4b88fb76 2695 U8 *utf_end; /* 1 beyond buffer pointed to by utf */
3a2263fe 2696 UV uv; /* Note: a UV, not a U8, not a char */
95701e00 2697 STRLEN len; /* length of character in bytes */
a422fd2d 2698
3a2263fe 2699 if (!UTF8_IS_INVARIANT(*utf))
1e54db1a 2700 /* Must treat this as UTF-8 */
4b88fb76 2701 uv = utf8_to_uvchr_buf(utf, utf_end, &len);
a422fd2d
SC
2702 else
2703 /* OK to treat this character as a byte */
2704 uv = *utf;
2705
4b88fb76 2706You can also see in that example that we use C<utf8_to_uvchr_buf> to get the
95701e00 2707value of the character; the inverse function C<uvchr_to_utf8> is available
1e54db1a 2708for putting a UV into UTF-8:
a422fd2d 2709
3a2263fe 2710 if (!UTF8_IS_INVARIANT(uv))
a422fd2d 2711 /* Must treat this as UTF8 */
95701e00 2712 utf8 = uvchr_to_utf8(utf8, uv);
a422fd2d
SC
2713 else
2714 /* OK to treat this character as a byte */
2715 *utf8++ = uv;
2716
2717You B<must> convert characters to UVs using the above functions if
1e54db1a 2718you're ever in a situation where you have to match UTF-8 and non-UTF-8
10e2eb10 2719characters. You may not skip over UTF-8 characters in this case. If you
1e54db1a
JH
2720do this, you'll lose the ability to match hi-bit non-UTF-8 characters;
2721for instance, if your UTF-8 string contains C<v196.172>, and you skip
2722that character, you can never match a C<chr(200)> in a non-UTF-8 string.
a422fd2d
SC
2723So don't do that!
2724
1e54db1a 2725=head2 How does Perl store UTF-8 strings?
a422fd2d
SC
2726
2727Currently, Perl deals with Unicode strings and non-Unicode strings
10e2eb10
FC
2728slightly differently. A flag in the SV, C<SVf_UTF8>, indicates that the
2729string is internally encoded as UTF-8. Without it, the byte value is the
2575c402 2730codepoint number and vice versa (in other words, the string is encoded
e1b711da 2731as iso-8859-1, but C<use feature 'unicode_strings'> is needed to get iso-8859-1
c31cc9fc
FC
2732semantics). This flag is only meaningful if the SV is C<SvPOK>
2733or immediately after stringification via C<SvPV> or a similar
2734macro. You can check and manipulate this flag with the
2575c402 2735following macros:
a422fd2d
SC
2736
2737 SvUTF8(sv)
2738 SvUTF8_on(sv)
2739 SvUTF8_off(sv)
2740
2741This flag has an important effect on Perl's treatment of the string: if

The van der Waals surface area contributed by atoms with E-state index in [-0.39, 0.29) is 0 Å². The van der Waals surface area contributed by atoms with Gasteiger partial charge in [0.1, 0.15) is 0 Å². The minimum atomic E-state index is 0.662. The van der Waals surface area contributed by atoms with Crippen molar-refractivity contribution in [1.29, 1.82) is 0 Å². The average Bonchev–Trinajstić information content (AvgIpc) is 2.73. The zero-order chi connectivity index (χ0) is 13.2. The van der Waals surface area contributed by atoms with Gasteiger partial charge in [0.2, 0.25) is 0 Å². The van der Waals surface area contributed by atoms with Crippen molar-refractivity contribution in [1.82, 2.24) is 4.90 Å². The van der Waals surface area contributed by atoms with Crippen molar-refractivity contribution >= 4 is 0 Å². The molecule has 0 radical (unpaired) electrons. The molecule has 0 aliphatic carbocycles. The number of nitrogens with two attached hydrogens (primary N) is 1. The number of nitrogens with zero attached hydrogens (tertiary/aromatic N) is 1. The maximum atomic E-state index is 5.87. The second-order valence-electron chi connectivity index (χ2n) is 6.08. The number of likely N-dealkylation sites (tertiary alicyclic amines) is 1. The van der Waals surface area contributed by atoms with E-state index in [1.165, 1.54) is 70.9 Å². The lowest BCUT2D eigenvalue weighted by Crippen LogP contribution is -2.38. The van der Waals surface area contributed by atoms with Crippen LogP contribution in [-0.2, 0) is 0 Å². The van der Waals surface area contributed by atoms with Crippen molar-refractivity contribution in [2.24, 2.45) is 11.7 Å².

2742Unicode data is not properly distinguished, regular expressions,
2743C<length>, C<substr> and other string handling operations will have
2744undesirable results.
2745
2746The problem comes when you have, for instance, a string that isn't
2575c402 2747flagged as UTF-8, and contains a byte sequence that could be UTF-8 -
1e54db1a 2748especially when combining non-UTF-8 and UTF-8 strings.
a422fd2d
SC
2749
2750Never forget that the C<SVf_UTF8> flag is separate to the PV value; you
2751need be sure you don't accidentally knock it off while you're
10e2eb10 2752manipulating SVs. More specifically, you cannot expect to do this:
a422fd2d
SC
2753
2754 SV *sv;
2755 SV *nsv;
2756 STRLEN len;
2757 char *p;
2758
2759 p = SvPV(sv, len);
2760 frobnicate(p);
2761 nsv = newSVpvn(p, len);
2762
2763The C<char*> string does not tell you the whole story, and you can't
10e2eb10 2764copy or reconstruct an SV just by copying the string value. Check if the
c31cc9fc
FC
2765old SV has the UTF8 flag set (I<after> the C<SvPV> call), and act
2766accordingly:
a422fd2d
SC
2767
2768 p = SvPV(sv, len);
2769 frobnicate(p);
2770 nsv = newSVpvn(p, len);
2771 if (SvUTF8(sv))
2772 SvUTF8_on(nsv);
2773
2774In fact, your C<frobnicate> function should be made aware of whether or
1e54db1a 2775not it's dealing with UTF-8 data, so that it can handle the string
a422fd2d
SC
2776appropriately.
2777
3a2263fe 2778Since just passing an SV to an XS function and copying the data of
2575c402 2779the SV is not enough to copy the UTF8 flags, even less right is just